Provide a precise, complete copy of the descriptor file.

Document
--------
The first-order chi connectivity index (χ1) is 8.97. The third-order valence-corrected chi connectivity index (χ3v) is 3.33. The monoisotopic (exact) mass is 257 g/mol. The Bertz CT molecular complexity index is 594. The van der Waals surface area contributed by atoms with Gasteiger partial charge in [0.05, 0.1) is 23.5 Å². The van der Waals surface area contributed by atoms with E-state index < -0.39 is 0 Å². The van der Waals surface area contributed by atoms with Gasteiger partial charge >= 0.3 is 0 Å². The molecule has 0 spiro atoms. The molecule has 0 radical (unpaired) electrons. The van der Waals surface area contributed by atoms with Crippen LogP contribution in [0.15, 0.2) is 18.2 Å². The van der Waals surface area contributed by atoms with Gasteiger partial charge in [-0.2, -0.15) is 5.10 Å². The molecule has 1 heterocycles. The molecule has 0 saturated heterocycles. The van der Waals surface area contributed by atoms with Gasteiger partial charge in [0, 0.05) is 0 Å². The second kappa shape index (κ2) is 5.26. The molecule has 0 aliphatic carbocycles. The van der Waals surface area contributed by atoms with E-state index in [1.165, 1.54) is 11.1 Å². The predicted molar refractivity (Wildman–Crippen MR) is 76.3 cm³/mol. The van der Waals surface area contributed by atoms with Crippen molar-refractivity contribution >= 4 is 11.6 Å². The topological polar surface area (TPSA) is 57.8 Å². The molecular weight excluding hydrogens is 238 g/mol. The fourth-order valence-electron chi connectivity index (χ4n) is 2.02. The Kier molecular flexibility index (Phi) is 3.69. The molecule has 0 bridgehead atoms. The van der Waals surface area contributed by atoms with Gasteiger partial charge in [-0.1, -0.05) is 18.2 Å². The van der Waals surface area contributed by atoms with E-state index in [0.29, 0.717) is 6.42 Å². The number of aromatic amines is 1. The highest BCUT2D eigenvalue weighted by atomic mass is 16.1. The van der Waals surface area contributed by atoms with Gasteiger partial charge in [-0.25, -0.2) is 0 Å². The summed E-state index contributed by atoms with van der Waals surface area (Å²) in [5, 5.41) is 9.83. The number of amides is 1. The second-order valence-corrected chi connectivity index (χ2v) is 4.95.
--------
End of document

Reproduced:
The first-order chi connectivity index (χ1) is 8.97. The third-order valence-corrected chi connectivity index (χ3v) is 3.33. The monoisotopic (exact) mass is 257 g/mol. The Bertz CT molecular complexity index is 594. The van der Waals surface area contributed by atoms with Gasteiger partial charge in [0.05, 0.1) is 23.5 Å². The van der Waals surface area contributed by atoms with E-state index < -0.39 is 0 Å². The van der Waals surface area contributed by atoms with Gasteiger partial charge >= 0.3 is 0 Å². The molecule has 0 spiro atoms. The molecule has 0 radical (unpaired) electrons. The van der Waals surface area contributed by atoms with Crippen LogP contribution in [0.15, 0.2) is 18.2 Å². The van der Waals surface area contributed by atoms with Gasteiger partial charge in [-0.2, -0.15) is 5.10 Å². The molecule has 1 heterocycles. The molecule has 0 saturated heterocycles. The van der Waals surface area contributed by atoms with Gasteiger partial charge in [0, 0.05) is 0 Å². The second kappa shape index (κ2) is 5.26. The molecule has 0 aliphatic carbocycles. The van der Waals surface area contributed by atoms with E-state index in [1.165, 1.54) is 11.1 Å². The predicted molar refractivity (Wildman–Crippen MR) is 76.3 cm³/mol. The van der Waals surface area contributed by atoms with Crippen molar-refractivity contribution >= 4 is 11.6 Å². The topological polar surface area (TPSA) is 57.8 Å². The molecular weight excluding hydrogens is 238 g/mol. The fourth-order valence-electron chi connectivity index (χ4n) is 2.02. The Kier molecular flexibility index (Phi) is 3.69. The molecule has 0 bridgehead atoms. The van der Waals surface area contributed by atoms with Gasteiger partial charge in [-0.1, -0.05) is 18.2 Å². The van der Waals surface area contributed by atoms with E-state index in [0.29, 0.717) is 6.42 Å². The number of aromatic amines is 1. The highest BCUT2D eigenvalue weighted by atomic mass is 16.1. The van der Waals surface area contributed by atoms with Gasteiger partial charge in [-0.25, -0.2) is 0 Å². The summed E-state index contributed by atoms with van der Waals surface area (Å²) in [5, 5.41) is 9.83. The number of amides is 1. The second-order valence-corrected chi connectivity index (χ2v) is 4.95.